Whatever the excuse was, I would start laying them down early. Sometimes, he paid no attention to them and as soon as he would crawl in to bed, I would tense up with fear that he would come my way and expect sex. Here we go again, I would think, meeting someone else’s needs while all I want to do is have some time to myself.

He can control himself, I would always think. And, he should be able to read my signals, and not even try anything. He should understand I have had little people hanging on me all day—he should know better. But he didn’t. And, what I learned is I didn’t know better either.

A few things I didn’t realize at the time, until my therapist really helped me to understand them.

First, not meeting my own needs throughout the day was my own choice—and it was a very poor one that was self-destructive.

Second, continued physical rejection by someone they love is a very powerful feeling for most men (even if they are not always aware of it, because you know, it’s outside the four feelings they know how to articulate: happy, sad, mad, glad) and is incredibly damaging to a relationship.

Third, having sex with my husband would significantly improve our relationship and I wouldn’t always feel so overwhelmed by the responsibilities—plus, I might actually enjoy it. I had definitely forgotten about that part.

She suggested we schedule sex. Yep, you heard me. We schedule it. Start with two nights a week, she suggested. And so we did. It wasn’t always pretty, or romantic, or even fulfilling but it created a new habit and removed a few huge barriers from our relationship. That, I believe, saved us from one of the most destructive cycles we had been in during our married life.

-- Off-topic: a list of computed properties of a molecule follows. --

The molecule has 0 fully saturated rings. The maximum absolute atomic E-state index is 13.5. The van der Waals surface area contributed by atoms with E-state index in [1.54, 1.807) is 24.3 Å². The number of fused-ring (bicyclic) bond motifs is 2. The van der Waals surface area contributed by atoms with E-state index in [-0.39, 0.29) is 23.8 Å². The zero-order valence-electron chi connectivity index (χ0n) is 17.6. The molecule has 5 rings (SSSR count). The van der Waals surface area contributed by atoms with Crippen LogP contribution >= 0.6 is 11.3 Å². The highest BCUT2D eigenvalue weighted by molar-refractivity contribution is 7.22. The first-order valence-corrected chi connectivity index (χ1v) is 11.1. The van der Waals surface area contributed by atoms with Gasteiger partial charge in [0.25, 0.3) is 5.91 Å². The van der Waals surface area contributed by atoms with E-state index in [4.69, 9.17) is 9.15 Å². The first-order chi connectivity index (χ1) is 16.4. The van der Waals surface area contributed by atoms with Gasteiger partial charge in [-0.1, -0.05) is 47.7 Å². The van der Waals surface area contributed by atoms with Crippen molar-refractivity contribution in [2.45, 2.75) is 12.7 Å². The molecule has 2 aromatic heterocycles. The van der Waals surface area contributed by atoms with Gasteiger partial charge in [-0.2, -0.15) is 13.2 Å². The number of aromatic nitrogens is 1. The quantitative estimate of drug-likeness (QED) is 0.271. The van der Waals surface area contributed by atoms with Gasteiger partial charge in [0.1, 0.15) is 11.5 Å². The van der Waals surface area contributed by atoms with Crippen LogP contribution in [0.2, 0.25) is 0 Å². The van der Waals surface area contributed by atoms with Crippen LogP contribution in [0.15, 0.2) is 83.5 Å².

And here’s why. I knew when to anticipate it. I gave in and didn’t have to fight. I committed to it. Now, that may sound strange—like it was a chore—and at times, that is how I saw it (quiet frankly, still do sometimes…just being honest here). But it actually made things easier for me. It significantly reduced the negative energy I put out and allowed me to not always be so on edge about whether his motives were to have sex or not. I took a hug for a hug and not a sexual advance. It changed the way I read and responded to his body language.

It also eliminated the nightly work up, the anticipation and completely eliminated the continued rejection. He knew on those scheduled nights that when he went in for it, he would score.

And, because the pressure was off, we were able to actually talk about the issue of sex instead of always argue about it. It suddenly felt like we were on the same team about it instead of working against each other.

Oh, this is another important point about the plan we implemented. Last thing of the day, when I crawl in to bed was just too late for me. I admitted that was part of the problem and we had to adjust. The kids were old enough we could walk out of the room and go upstairs alone but too young to really realize what was going on. “Mom and Dad are going to fold the laundry,” we would say. Later, we added that we had to “work on the taxes” and now both are jokes among our kids.

Sex has become a very important part of our relationship. It’s not always perfect and sometimes life does get in the way, but it remains at the heart of this good thing we have going on for almost 20 years now.